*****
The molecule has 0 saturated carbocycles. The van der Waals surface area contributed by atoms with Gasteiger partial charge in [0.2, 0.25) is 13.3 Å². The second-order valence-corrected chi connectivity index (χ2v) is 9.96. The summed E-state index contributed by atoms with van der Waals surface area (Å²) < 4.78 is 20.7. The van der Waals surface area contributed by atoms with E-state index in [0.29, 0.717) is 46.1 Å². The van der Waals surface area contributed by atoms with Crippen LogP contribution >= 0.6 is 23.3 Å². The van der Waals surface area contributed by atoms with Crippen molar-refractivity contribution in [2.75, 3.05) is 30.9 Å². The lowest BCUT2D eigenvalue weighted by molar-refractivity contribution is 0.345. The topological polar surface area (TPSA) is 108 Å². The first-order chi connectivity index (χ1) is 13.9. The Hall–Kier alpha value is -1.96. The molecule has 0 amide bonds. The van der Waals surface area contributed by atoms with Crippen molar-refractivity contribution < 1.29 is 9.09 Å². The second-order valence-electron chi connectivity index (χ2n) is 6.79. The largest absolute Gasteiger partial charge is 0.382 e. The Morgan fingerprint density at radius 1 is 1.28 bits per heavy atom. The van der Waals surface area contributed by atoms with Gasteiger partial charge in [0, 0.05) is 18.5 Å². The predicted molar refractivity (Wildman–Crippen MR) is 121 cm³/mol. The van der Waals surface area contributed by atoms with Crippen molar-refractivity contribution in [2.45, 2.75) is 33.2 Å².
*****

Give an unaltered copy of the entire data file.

The molecule has 0 saturated carbocycles. The van der Waals surface area contributed by atoms with Gasteiger partial charge in [0.2, 0.25) is 13.3 Å². The second-order valence-corrected chi connectivity index (χ2v) is 9.96. The summed E-state index contributed by atoms with van der Waals surface area (Å²) < 4.78 is 20.7. The van der Waals surface area contributed by atoms with E-state index in [0.29, 0.717) is 46.1 Å². The van der Waals surface area contributed by atoms with Crippen LogP contribution >= 0.6 is 23.3 Å². The van der Waals surface area contributed by atoms with Crippen molar-refractivity contribution in [2.75, 3.05) is 30.9 Å². The lowest BCUT2D eigenvalue weighted by molar-refractivity contribution is 0.345. The topological polar surface area (TPSA) is 108 Å². The first-order chi connectivity index (χ1) is 13.9. The Hall–Kier alpha value is -1.96. The molecule has 0 amide bonds. The van der Waals surface area contributed by atoms with Crippen molar-refractivity contribution < 1.29 is 9.09 Å². The second-order valence-electron chi connectivity index (χ2n) is 6.79. The largest absolute Gasteiger partial charge is 0.382 e. The Morgan fingerprint density at radius 1 is 1.28 bits per heavy atom. The van der Waals surface area contributed by atoms with Gasteiger partial charge in [0, 0.05) is 18.5 Å². The predicted molar refractivity (Wildman–Crippen MR) is 121 cm³/mol. The van der Waals surface area contributed by atoms with Crippen molar-refractivity contribution in [2.45, 2.75) is 33.2 Å².